If you were under age 19 or in high school and there is 24 months or less of an age difference between you and the alleged victim, you can raise the Romeo and Juliet law as a defense to a luring charge.

False Allegations of Luring a Minor

Some sex offense cases involve false accusations by the alleged victims. If you have been falsely accused of luring by an ex or his or her child, your attorney will explore this to look for evidence to raise in your defense.

False Confession to a Crime

In some cases, police use coercive interrogation tactics to try to get people to confess to crimes. If the police coerced you into confessing, your attorney would challenge the interrogation methods used and the admissibility of your statements.

No Physical Evidence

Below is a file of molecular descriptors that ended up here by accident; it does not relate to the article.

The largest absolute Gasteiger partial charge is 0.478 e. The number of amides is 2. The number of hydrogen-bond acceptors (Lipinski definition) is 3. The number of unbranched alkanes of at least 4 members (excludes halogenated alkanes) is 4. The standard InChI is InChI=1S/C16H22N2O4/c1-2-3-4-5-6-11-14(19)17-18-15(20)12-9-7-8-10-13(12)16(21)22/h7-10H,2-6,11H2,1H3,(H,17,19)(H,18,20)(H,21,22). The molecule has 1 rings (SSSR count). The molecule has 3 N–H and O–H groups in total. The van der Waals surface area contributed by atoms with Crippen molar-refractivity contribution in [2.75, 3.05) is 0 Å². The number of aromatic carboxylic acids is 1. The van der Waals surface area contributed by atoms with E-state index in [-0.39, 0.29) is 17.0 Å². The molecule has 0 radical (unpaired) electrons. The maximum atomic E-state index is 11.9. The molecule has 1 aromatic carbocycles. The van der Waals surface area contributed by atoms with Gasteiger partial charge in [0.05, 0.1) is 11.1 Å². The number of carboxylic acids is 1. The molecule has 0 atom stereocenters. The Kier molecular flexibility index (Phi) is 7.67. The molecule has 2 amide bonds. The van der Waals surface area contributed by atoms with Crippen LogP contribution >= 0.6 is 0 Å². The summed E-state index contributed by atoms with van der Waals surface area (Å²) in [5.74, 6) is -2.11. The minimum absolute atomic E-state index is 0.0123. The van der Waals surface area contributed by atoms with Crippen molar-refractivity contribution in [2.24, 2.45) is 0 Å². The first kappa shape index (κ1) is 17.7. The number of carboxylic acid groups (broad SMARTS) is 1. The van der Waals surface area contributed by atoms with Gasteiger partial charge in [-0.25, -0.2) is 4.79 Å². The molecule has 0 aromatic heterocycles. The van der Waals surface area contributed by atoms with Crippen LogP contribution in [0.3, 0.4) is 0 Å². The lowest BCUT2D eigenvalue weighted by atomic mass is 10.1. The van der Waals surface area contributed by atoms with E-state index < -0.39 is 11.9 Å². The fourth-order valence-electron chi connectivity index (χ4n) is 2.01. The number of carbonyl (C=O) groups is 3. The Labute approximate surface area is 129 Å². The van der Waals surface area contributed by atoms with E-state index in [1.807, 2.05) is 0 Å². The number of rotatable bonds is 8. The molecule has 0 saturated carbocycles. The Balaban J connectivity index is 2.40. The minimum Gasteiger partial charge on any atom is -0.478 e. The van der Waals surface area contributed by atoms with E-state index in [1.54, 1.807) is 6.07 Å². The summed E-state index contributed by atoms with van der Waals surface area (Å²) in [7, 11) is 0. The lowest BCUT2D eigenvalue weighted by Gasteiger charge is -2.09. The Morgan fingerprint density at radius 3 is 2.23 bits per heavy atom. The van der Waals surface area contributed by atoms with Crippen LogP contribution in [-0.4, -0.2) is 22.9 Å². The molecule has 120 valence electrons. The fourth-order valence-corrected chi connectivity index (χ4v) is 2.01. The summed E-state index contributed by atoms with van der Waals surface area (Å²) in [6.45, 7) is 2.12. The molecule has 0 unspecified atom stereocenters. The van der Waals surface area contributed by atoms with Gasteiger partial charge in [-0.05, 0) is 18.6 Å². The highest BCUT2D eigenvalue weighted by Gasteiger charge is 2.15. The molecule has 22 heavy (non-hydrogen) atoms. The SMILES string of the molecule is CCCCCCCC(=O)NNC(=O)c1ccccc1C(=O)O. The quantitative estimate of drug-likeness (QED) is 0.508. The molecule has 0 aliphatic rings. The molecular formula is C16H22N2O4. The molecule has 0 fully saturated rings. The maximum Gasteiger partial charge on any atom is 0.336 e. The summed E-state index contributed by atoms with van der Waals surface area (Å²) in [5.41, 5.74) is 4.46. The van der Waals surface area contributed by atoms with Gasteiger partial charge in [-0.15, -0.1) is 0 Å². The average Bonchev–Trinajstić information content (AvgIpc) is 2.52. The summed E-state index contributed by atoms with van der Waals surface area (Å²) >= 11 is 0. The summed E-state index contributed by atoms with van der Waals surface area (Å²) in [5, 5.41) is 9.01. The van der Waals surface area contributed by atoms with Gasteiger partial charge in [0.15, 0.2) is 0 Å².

If your case is solely based on the victim's testimony or that of a witness, your attorney might challenge the lack of physical evidence and explore the victim's or witness's credibility.

Illegal Search and Seizure

The police must follow the Constitution when they engage in searches and seizures. If the police violated the search and seizure protocols, your attorney might win the suppression of any evidence that was gathered as a result.

Phoenix Criminal Defense Attorney
The Law Office of Michael Alarid III PLLC

Get Help from the Law Office of Michael Alarid III

Being charged with luring a minor or aggravated luring is serious. If you are facing these types of charges, you should retain an experienced criminal defense attorney as soon as possible.

Attorney Michael Alarid III has successfully defended many people who have been charged with serious crimes, including luring a minor and other felony sex offenses. Contact us today to schedule a consultation by calling (602) 818-3110.